Oh! the places you'll go by Dr Seuss

It wasn't that long ago that I learned that this was the last book written by Dr Seuss (Theodor Seuss Geisel) and what a gift he left as his final piece of work. I love it as a book of hope and inspiration, filled with lines of whimsical wisdom. “You have brains in your head. You have feet in your shoes. You can steer yourself any direction you choose. You're on your own. And you know what you know. And YOU are the one who'll decide where to go...” When I completed my studies to be a primary school teacher recently we had a last day gathering of our cohort. I had collected $10 from everyone as a contribution toward a secret gift for themselves. At the appointed time I sat at the front of the room and read this book to our group of new teachers. "Congratulations. Today is your day"..."You'll get mixed up, of course, as you already know"  It realistic suggests that it might not be perfect smooth sailing but you can make it happen... "Today is your day... Your mountain is waiting" I then gave everyone a copy of the book and we signed messages to each other in the books. The message I wrote to my peers was "100 years from now, it won't matter how much money you had, what your house was like, or what kind of car you drove, but the world will be a better place because you made a difference in the life of a child."

Uncle Bert's Diary by Herbert F.G. Lefevre

This one is totally biased and nepotistic. I've spent a huge amount of time these past few years, and especially these past few months, typing out my Great Uncle Bert's world war 1 diary. You can read it here. I first read this diary in 1989 when I was studying a a subject at uni called 'Australians at War'. I then wrote an essay about 'mateship', which, as a word has modern origins. Back in the first world war they referred to each other as 'pals' rather than 'mates', but word usage evolves I guess. My lecturer gave me a 'First' for the essay, which I think these days is a High Distinction. But enough about me. This diary is remarkable. It is a detailed, daily account of Bert's war experience, from enlistment, through training, travel across the seas, time in Egypt, Italy and England and then on the front line in France. His writing is awesome and as his great niece I am incredibly proud, and now honoured, to be bringing it to a wider audience. I hope to shortly be finished typing so I can send it to print. If you want the link to the start of the diary, you can click here. If you'd like to buy a copy of the printed version message me here.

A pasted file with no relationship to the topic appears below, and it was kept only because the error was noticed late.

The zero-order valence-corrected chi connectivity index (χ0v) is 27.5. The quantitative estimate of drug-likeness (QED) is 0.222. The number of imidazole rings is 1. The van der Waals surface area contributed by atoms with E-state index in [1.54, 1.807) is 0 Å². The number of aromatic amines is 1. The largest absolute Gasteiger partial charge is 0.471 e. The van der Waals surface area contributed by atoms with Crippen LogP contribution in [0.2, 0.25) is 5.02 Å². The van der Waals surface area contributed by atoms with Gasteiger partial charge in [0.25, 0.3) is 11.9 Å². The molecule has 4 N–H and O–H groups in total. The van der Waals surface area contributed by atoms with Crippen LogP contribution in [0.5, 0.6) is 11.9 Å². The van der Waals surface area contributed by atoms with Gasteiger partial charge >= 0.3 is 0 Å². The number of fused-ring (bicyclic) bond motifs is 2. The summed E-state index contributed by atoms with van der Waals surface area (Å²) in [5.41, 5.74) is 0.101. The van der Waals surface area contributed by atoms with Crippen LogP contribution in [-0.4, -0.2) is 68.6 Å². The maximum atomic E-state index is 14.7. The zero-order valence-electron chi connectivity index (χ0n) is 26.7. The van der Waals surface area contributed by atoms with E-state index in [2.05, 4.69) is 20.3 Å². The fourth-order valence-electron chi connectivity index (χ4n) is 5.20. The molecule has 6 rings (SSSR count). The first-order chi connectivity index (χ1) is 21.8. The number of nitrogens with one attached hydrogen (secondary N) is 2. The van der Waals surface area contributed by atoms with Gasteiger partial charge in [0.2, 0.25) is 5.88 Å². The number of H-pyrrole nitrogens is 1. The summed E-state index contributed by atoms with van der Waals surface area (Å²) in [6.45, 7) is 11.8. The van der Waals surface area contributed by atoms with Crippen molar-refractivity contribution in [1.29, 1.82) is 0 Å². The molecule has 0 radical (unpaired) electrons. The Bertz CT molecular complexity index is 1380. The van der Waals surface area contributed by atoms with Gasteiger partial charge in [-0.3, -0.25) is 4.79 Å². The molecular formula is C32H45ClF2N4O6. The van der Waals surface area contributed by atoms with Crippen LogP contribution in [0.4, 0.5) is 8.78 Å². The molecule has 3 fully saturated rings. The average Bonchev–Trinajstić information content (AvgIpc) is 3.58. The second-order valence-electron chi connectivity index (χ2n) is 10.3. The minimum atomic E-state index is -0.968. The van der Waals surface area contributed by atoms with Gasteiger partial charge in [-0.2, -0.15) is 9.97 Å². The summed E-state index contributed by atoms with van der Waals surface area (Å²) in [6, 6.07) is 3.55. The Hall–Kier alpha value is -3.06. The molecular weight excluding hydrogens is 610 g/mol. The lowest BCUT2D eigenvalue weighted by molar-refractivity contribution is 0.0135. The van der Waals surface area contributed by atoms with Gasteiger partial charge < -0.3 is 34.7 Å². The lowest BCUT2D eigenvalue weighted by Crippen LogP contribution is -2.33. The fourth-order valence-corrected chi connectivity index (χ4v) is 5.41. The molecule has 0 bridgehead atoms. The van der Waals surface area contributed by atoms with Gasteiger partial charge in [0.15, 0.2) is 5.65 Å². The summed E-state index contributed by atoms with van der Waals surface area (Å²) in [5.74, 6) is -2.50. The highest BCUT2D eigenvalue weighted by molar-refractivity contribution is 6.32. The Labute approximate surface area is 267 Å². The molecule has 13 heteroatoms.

The Wave by Morton Rhue

Another book from my school years that I HAD TO read for English, or perhaps for Social Studies. This book absolutely fascinated me and I recently read it again. It is such a thought provoking book and as a fictionalisation of a real class experiment it demonstrates how people can become indoctrinated. It has powerful messages of bullying, leadership, peer pressure, family and individual vs community. This is a book that really makes you think and reflect. The fact that so few of the students were able to see the dangers of what was occurring in the school is quite frighteningly symbolic of the larger narrative that the author is trying to demonstrate about how The Nazi's were able to rise to power in the 1930s.

The Scrapbook: a novel of friendship and love by Peggy B Baker

This is my easy read book for the list. For ten years I was a Creative Memories consultant. Creative Memories has gone by the wayside now, but during the early 2000s it was at the forefront of the scrapbooking industry and introduced many, many people, mostly women, to scrapbooking. From the minute I was introduced to scrapbooking I knew it was for me. I love photos, I love stories, I love craft. For me, being able to integrate all three in one hobby was a dream come true. I was immersed in it. I made dozens of albums for my family and as gifts for special people in my life. A US friend met this author and had her sign her book and sent it to me as a gift. This book truly is about friendship and love. It's simply told, with scrapbooking as a backdrop to the story. I purchased several copies of the book to gift to friends and family, who, like me, love reading and scrapbooking. As the back blurb states, "Scrapbooks tell the stories about our girlsfriends, our children, our parents, our boyfriends, and our husbands. This novel celebrates the art of scrapbooking and our memories of those who have touched our lives."

So, there you have it. My list of 10 books. Please share yours. I love a good book recommendation and I'm curious about the story behind people's book choices. Since I started writing this post I've come up with more books I could have included, so, I suspect if I did it again, my list might be different, but here it is for this moment in time.